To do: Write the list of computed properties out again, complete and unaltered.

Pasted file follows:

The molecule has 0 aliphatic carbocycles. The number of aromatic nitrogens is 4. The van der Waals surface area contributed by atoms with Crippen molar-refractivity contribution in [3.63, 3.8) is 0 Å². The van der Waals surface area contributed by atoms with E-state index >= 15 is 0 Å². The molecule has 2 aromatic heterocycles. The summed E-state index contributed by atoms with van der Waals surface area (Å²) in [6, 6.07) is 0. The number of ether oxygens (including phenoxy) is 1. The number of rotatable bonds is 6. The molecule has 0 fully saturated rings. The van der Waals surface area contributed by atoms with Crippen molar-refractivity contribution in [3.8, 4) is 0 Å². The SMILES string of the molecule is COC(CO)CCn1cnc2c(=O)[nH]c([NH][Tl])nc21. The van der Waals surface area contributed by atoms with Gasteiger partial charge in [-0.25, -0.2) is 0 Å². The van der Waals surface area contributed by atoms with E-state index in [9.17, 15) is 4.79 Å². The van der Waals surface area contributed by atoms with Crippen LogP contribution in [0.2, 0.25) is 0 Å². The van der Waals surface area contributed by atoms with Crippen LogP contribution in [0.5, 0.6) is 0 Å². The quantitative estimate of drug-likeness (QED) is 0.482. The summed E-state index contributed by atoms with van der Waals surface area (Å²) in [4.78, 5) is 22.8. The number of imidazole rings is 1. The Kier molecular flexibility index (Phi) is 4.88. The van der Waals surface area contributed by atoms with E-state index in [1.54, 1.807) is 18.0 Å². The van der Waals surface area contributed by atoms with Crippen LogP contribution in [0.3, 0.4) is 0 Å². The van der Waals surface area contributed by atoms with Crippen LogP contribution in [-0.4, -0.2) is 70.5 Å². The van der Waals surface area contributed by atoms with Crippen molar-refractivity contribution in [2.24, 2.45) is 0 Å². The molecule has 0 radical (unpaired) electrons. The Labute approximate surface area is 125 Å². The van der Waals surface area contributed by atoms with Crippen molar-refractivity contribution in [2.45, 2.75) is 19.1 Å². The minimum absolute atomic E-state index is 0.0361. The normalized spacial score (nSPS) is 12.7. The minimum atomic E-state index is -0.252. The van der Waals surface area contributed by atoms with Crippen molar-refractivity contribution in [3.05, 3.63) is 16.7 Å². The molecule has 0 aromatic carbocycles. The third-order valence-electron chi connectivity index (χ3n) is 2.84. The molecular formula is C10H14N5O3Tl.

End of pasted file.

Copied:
The molecule has 0 aliphatic carbocycles. The number of aromatic nitrogens is 4. The van der Waals surface area contributed by atoms with Crippen molar-refractivity contribution in [3.63, 3.8) is 0 Å². The van der Waals surface area contributed by atoms with E-state index >= 15 is 0 Å². The molecule has 2 aromatic heterocycles. The summed E-state index contributed by atoms with van der Waals surface area (Å²) in [6, 6.07) is 0. The number of ether oxygens (including phenoxy) is 1. The number of rotatable bonds is 6. The molecule has 0 fully saturated rings. The van der Waals surface area contributed by atoms with Crippen molar-refractivity contribution in [3.8, 4) is 0 Å². The SMILES string of the molecule is COC(CO)CCn1cnc2c(=O)[nH]c([NH][Tl])nc21. The van der Waals surface area contributed by atoms with Gasteiger partial charge in [-0.25, -0.2) is 0 Å². The van der Waals surface area contributed by atoms with E-state index in [9.17, 15) is 4.79 Å². The van der Waals surface area contributed by atoms with Crippen LogP contribution in [0.2, 0.25) is 0 Å². The van der Waals surface area contributed by atoms with Crippen LogP contribution in [0.5, 0.6) is 0 Å². The quantitative estimate of drug-likeness (QED) is 0.482. The summed E-state index contributed by atoms with van der Waals surface area (Å²) in [4.78, 5) is 22.8. The number of imidazole rings is 1. The Kier molecular flexibility index (Phi) is 4.88. The van der Waals surface area contributed by atoms with E-state index in [1.54, 1.807) is 18.0 Å². The van der Waals surface area contributed by atoms with Crippen LogP contribution in [0.3, 0.4) is 0 Å². The van der Waals surface area contributed by atoms with Crippen LogP contribution in [-0.4, -0.2) is 70.5 Å². The van der Waals surface area contributed by atoms with Crippen molar-refractivity contribution in [2.24, 2.45) is 0 Å². The molecule has 0 radical (unpaired) electrons. The Labute approximate surface area is 125 Å². The van der Waals surface area contributed by atoms with Crippen molar-refractivity contribution in [2.45, 2.75) is 19.1 Å². The minimum absolute atomic E-state index is 0.0361. The normalized spacial score (nSPS) is 12.7. The minimum atomic E-state index is -0.252. The van der Waals surface area contributed by atoms with Crippen molar-refractivity contribution in [3.05, 3.63) is 16.7 Å². The molecule has 0 aromatic carbocycles. The third-order valence-electron chi connectivity index (χ3n) is 2.84. The molecular formula is C10H14N5O3Tl.